The smoking techniques – used mainly to preserve meat – were probably introduced by the first colonizers in time, and the people of Sauris became masters at these techniques. Among the meats of domestic animals, sheep and pork meats were the ones most commonly consumed.
Pigs in particular guaranteed the survival of the family, providing it with lard, bacon, sausages, blood-pudding and cooking fat.
Today, more than anything, Sauris has become synonym for ham – even though in the past this delicacy only rarely reached the table of the people who produced it, being ham largely reserved for the market as a luxury item and precious source of income.
Fulgenzio Schneider, a Common Intellectual
Fulgenzio Schneider (1864-1941) was born in Sauris, where he spent most of his life; he started to carry out many trades at an early age to help his family, who was in dire straits because of a serious illness that had disabled his father. For this reason he could not attend seminary, thus interrupting a family tradition.
In the 19th century, in fact, many families from Sauris underwent great expenditure and sacrifice so that at least one family member could enter upon an ecclesiastical career. Evidence of this lies in the fact that during that very century, at least 25 priests came from a single community!
Some of them later helped their nephews to enter upon the same career, thus giving rise to genuine ‘dynasties’ of parish priests. In Fulgenzio’s family alone, for instance, his father, grandfather and great grandfather each had a brother who was a priest.
His mother’s brother – called Rev. Lucchini, a highly educated man, professor at the archiepiscopal seminary of Udine and later to become a missionary – was the author of a book about St. Oswald’s Sanctuary in Sauris di Sotto (1880) and of an essay on the Language of Sauris (1882), which are the first scholarly studies on such subjects (local language and the origins of the community).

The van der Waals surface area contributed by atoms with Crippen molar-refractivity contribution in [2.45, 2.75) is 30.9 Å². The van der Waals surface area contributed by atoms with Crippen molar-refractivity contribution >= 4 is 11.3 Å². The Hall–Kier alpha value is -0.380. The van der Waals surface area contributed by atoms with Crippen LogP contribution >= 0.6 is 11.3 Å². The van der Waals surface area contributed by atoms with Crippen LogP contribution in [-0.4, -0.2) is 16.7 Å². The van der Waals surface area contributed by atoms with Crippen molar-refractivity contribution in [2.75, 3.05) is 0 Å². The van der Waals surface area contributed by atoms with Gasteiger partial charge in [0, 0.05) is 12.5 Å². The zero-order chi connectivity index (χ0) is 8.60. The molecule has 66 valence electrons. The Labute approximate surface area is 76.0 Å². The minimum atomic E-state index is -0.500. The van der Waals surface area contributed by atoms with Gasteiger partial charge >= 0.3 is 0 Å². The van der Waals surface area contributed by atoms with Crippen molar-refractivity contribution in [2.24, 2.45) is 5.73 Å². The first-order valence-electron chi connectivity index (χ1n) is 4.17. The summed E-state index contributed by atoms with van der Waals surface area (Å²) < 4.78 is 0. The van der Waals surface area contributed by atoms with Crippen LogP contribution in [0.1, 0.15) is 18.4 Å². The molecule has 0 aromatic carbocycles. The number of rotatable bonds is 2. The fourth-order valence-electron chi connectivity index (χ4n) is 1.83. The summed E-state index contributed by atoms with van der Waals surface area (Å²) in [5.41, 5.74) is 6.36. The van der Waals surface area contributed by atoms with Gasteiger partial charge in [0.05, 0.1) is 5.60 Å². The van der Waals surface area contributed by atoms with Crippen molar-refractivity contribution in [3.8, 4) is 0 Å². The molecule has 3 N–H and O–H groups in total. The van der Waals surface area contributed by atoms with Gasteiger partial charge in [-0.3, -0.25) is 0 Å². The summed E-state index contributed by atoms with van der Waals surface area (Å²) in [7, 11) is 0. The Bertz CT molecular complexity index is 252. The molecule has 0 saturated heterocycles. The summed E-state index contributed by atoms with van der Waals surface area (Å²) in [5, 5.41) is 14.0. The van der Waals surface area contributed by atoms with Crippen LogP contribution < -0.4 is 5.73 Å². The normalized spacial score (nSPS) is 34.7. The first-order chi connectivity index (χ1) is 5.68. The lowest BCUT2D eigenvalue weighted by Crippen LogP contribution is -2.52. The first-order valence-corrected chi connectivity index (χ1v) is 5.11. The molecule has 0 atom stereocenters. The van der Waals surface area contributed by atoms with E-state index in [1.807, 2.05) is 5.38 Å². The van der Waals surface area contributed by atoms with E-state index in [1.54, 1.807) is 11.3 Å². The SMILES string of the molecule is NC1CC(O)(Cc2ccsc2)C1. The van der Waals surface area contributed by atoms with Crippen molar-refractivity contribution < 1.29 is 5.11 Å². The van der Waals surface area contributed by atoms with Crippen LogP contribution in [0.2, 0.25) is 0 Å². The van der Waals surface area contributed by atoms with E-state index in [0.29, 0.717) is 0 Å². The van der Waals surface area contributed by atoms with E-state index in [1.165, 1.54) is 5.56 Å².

After completing his third year in elementary school, Fulgenzio started working on the farm, in the woods, in the stables – wherever needed – learning also how to become a carpenter and how to make the ‘dalmine’ (see above); in the meantime, he continued his education on his own. He was later one of the founders of the local consumers’ Co-op (Cooperativa di Consumo di Sauris), and its book-keeper for eleven years. He had a large family, but his life was afflicted by many deaths and accidents. He was a man of great moral standing and staunch faith – a genuine figure of ‘common intellectual’.
Between 1911 and 1941 Fulgenzio wrote a series of notes containing personal considerations, poems, family stories, local customs and legends, important events and changes taking place within the community of his time – thus documenting a very important time in the history of Sauris.
At the Etnhographic Centre there is a space especially dedicated to him, where his carpenter’s bench with its many tools and a small family altar decorated by his daughters are both on display (see the image above).
Treasures of Art and Faith
In Sauris every hamlet – no matter how small – has its own church, some of which house real treasures of art. A 1328 document mentions the existence of a sacred building in Sauris di Sotto dedicated to Sant’Osvaldo (St. Oswald; pictured above), whose worship was probably introduced by the early settlers. It may be that they also brought along with them a holy relic, St. Oswald’s thumb.
Worship of this saint was very popular in southern Germany and in the Alpine region during the Middle Ages and after. St. Oswald, king of Northumbria – a region of Northern England – lived in the 7th century and died in battle; perhaps for this reason, he was invoked as a healer and a protector against the plague and epidemics in general.